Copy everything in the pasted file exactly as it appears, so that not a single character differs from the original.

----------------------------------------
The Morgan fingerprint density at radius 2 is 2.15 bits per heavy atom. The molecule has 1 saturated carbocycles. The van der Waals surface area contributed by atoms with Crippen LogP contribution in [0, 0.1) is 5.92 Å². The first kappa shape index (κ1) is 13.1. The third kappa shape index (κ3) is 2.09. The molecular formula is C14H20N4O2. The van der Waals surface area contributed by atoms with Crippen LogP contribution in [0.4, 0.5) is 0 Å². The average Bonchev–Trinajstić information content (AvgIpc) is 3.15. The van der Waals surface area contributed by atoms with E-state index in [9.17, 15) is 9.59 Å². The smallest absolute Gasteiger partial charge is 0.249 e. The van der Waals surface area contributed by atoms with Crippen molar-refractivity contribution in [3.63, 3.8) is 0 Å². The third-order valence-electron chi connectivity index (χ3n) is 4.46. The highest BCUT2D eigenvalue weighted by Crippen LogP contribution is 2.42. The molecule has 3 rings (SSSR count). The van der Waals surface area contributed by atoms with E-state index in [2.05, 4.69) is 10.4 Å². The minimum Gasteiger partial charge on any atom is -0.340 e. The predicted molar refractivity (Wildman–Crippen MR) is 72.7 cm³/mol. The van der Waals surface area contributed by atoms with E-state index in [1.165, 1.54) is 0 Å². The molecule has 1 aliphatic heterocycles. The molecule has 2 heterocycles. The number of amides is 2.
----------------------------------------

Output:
The Morgan fingerprint density at radius 2 is 2.15 bits per heavy atom. The molecule has 1 saturated carbocycles. The van der Waals surface area contributed by atoms with Crippen LogP contribution in [0, 0.1) is 5.92 Å². The first kappa shape index (κ1) is 13.1. The third kappa shape index (κ3) is 2.09. The molecular formula is C14H20N4O2. The van der Waals surface area contributed by atoms with Crippen LogP contribution in [0.4, 0.5) is 0 Å². The average Bonchev–Trinajstić information content (AvgIpc) is 3.15. The van der Waals surface area contributed by atoms with E-state index in [9.17, 15) is 9.59 Å². The smallest absolute Gasteiger partial charge is 0.249 e. The van der Waals surface area contributed by atoms with Crippen molar-refractivity contribution in [3.63, 3.8) is 0 Å². The third-order valence-electron chi connectivity index (χ3n) is 4.46. The highest BCUT2D eigenvalue weighted by Crippen LogP contribution is 2.42. The molecule has 3 rings (SSSR count). The van der Waals surface area contributed by atoms with E-state index in [2.05, 4.69) is 10.4 Å². The minimum Gasteiger partial charge on any atom is -0.340 e. The predicted molar refractivity (Wildman–Crippen MR) is 72.7 cm³/mol. The van der Waals surface area contributed by atoms with E-state index in [1.165, 1.54) is 0 Å². The molecule has 1 aliphatic heterocycles. The molecule has 2 heterocycles. The number of amides is 2.